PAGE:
You’ve probably heard of factors that contribute to sleep apnea, but food is very seldom discussed.
And we’re not talking about obesity (although it’s a big contributor to sleep apnea), as these are not foods that necessarily cause weight gain.
Yet, one of them will make your sleep apnea twice as bad and the other two are not much better.
In this study published in the American Journal of Lifestyle Medicine, a team of scientists recruited 104 people newly diagnosed with sleep apnea.
They first gave the participants a dietary survey to examine their typical consumption of various foods.
They then measured symptoms against the standard apnea–hypopnea index to work out the severity of the sleep apnea.
This test records the number of apnea and hypopnea events you suffer per hour of sleep. Apnea is when your breathing stops completely, and hypopnea is when your breathing is much too shallow.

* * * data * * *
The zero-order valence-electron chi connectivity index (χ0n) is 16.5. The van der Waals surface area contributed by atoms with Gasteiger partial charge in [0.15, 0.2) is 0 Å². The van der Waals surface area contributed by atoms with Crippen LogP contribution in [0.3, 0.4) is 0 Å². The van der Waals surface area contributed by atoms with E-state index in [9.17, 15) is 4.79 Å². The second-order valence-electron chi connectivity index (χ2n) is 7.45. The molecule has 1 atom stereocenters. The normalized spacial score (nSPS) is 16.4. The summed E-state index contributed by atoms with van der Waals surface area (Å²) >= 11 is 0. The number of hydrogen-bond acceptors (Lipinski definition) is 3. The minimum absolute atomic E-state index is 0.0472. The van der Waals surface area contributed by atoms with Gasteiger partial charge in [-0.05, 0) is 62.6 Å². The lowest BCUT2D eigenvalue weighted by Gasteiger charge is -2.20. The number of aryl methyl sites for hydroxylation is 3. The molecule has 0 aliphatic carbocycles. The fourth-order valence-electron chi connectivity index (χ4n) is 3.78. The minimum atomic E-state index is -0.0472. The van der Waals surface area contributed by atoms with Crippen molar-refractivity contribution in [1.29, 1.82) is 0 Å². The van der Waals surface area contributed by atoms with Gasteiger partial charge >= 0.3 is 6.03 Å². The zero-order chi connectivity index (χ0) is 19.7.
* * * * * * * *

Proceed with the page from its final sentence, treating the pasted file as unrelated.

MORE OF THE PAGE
Your score on the apnea–hypopnea index is determined by dividing the number of these events by the number of hours you sleep.
A score of less than five is normal, between five and 15 is mild, between 15 and 30 is moderate, and from 30 upward indicates a severe condition.
Dietary fat was the biggest contributor to sleep apnea.
People whose diets consisted of more than 35 percent fat scored an average of 36 on the apnea–hypopnea index, compared with the 18 scored by their peers, elevating the condition from low–moderate to severe.
Another dietary influence on sleep-apnea severity was processed meats, with those eating it often scoring an average of 42 on the index and those who ate it rarely or never scoring only 28.
People who consumed more than two servings of dairy daily also suffered more, scoring 39 on average compared with 26 for those who consumed less.
So, if you suffer from sleep apnea, try to cut fat (especially animal fat), processed meat and dairy from your diet for a few days and see what happens.